Work Stress is a Transaction, and Requires a System

Marcus J. Fila, Ph.D.
5 min readJun 15, 2020
Photo by Hans-Peter Gauster on Unsplash

So much of organizational life today is about systems. From customer relationship management (CRM), to a strong emphasis on teamwork; training employees to learn “how we do things around here”; to cultivating an organizational identity which guides the framing of decisions around strategy, production, and marketing. Organizational culture has never been more central to setting, and understanding the collective mindset of a company and its people.

The benefits to systems thinking are well espoused — after all, if we all move in the same direction, isn’t it easier to understand each other, and to get things done? You would generally be lauded for thinking so. When times are good we can all pat each other on the back. When times are challenging, systems thinking can pull people together to form a collective mindset that can help see the team, or organization through to the other side of whatever they are facing. In this respect, systems can be essential to the very survival of the organization, let alone its ongoing well-being.

When employees experience a season of high stress, or if stress remains elevated for an extended period, there’s often no system to help them. Some organizations will allow for personal days, some will hire an internal counselor, some will provide perks, such as ball game tickets or out-of-office days — but these patch over the problem, without addressing root causes. The systems that are all-present elsewhere — through selection, socialization/onboarding, and training — can be notably absent when it comes to work stress. The costs of this to the organization and employee are tangible, through lost productivity, absenteeism, burnout, counterproductive work behavior, and unwanted turnover. So why can this happen even in companies which pride putting employees first, and on conscientious leadership?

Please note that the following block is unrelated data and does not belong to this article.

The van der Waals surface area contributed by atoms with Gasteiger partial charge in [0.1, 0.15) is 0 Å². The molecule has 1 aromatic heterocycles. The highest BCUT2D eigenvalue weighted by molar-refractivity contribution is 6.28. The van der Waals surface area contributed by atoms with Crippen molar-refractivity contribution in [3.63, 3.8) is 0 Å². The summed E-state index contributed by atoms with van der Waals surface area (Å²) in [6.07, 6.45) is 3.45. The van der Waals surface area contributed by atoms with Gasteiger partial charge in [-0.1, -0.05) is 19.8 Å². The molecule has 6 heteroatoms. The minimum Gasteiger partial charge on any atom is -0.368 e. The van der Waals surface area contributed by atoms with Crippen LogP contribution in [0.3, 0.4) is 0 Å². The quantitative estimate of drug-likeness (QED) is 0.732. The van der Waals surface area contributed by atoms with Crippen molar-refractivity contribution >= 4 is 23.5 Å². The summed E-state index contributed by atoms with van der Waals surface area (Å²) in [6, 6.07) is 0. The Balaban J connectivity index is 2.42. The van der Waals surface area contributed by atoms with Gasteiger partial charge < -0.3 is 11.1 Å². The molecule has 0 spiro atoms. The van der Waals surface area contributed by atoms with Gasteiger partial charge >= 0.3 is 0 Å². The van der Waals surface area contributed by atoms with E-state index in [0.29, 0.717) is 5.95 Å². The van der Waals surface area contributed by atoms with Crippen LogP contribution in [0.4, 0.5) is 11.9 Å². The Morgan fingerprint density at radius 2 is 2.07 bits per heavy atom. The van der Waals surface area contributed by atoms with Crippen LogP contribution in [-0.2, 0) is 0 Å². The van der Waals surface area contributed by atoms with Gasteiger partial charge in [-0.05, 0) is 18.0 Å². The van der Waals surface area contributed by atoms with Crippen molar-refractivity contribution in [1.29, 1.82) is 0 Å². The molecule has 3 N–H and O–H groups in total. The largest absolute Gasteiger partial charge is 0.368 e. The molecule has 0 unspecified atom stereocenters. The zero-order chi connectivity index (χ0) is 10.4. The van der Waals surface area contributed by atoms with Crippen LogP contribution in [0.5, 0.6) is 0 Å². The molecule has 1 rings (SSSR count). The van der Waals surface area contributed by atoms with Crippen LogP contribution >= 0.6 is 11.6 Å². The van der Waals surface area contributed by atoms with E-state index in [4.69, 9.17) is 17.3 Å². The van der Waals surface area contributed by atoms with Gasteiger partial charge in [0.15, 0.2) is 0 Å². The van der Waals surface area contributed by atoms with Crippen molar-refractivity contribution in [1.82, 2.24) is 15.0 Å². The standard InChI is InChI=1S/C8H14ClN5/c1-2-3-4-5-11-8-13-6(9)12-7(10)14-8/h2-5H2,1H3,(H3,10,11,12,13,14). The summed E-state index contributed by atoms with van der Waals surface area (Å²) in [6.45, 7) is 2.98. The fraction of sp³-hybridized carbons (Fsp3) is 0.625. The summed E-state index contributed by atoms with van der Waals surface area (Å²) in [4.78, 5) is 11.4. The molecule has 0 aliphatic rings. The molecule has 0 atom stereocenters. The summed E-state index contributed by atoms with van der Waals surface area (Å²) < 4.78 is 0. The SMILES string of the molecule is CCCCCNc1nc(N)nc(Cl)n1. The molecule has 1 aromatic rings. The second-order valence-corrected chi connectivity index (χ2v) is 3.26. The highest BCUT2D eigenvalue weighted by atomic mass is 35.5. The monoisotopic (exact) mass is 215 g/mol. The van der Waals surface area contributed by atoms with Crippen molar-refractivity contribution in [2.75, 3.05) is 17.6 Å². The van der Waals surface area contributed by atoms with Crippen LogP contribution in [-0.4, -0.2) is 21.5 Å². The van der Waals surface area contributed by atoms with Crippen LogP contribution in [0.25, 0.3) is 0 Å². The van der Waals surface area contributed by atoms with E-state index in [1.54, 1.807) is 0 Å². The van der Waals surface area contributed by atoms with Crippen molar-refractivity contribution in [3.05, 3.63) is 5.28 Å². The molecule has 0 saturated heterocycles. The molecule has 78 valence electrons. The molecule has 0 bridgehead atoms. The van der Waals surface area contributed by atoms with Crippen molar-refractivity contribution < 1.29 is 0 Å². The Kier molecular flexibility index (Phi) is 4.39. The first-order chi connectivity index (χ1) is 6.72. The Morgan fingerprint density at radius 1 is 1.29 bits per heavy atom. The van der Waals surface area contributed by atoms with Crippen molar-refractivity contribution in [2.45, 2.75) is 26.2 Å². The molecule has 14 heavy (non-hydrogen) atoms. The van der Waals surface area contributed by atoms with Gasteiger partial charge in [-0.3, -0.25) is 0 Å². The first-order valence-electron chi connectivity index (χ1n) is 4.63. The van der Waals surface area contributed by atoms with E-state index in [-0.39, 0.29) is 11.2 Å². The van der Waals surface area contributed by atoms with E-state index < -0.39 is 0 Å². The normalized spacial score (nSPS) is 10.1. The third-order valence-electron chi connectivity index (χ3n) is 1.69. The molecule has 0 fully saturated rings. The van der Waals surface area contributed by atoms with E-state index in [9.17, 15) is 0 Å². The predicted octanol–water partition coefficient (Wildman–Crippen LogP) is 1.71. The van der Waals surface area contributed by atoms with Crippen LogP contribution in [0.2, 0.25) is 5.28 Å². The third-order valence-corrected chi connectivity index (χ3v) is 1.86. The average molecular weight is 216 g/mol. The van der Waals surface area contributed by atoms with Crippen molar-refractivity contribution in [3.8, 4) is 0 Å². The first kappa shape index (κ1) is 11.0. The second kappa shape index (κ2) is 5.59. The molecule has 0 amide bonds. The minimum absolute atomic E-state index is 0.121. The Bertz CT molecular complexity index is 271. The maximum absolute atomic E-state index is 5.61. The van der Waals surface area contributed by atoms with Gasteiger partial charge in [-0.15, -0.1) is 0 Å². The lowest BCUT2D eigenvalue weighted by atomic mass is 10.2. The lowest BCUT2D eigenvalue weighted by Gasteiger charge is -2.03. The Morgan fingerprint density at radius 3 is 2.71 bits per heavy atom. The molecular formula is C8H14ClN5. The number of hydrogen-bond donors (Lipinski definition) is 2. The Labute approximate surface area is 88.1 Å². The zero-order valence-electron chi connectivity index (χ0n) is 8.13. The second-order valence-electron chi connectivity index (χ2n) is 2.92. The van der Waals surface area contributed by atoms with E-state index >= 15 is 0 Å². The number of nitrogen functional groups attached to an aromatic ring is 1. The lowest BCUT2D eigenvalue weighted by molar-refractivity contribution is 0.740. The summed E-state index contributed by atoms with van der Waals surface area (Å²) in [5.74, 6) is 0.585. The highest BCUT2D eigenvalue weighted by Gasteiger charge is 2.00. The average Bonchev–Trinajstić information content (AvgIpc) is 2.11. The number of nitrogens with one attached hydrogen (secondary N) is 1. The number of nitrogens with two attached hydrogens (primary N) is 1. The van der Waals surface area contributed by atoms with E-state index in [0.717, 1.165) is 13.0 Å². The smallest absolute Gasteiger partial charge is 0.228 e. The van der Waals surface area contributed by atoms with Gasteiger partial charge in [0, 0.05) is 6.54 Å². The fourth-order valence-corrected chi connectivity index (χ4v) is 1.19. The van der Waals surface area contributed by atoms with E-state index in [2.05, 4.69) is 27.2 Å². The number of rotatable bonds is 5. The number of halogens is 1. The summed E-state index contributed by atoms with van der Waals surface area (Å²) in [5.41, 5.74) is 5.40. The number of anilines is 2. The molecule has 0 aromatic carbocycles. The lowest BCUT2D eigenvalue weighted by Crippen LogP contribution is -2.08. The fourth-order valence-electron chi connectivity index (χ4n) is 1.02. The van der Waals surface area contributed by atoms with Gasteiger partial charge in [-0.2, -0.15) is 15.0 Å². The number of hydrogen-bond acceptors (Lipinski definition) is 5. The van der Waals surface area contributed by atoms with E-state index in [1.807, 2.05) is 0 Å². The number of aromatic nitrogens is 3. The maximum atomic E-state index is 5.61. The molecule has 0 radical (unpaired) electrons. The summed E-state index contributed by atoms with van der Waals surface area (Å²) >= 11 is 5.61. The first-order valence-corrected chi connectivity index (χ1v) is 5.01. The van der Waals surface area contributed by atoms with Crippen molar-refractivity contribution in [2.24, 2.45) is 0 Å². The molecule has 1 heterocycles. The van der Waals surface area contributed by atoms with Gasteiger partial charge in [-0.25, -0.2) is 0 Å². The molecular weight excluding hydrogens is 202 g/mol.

An overemphasis on individuals. Highly individualistic work cultures can overemphasize the role of the individual in managing stressful events and circumstances. Individual differences such as personality traits of course play a role. However, even in studies that show the role of individual differences — for example, type A personalities being more pre-disposed to high or ongoing stress and people who possess traits of hardiness or optimism as better copers; the…

Marcus J. Fila, Ph.D.

Work Stress speaker, researcher, author, and consultant to organizations and individuals. Psychologist, and management professor. Visit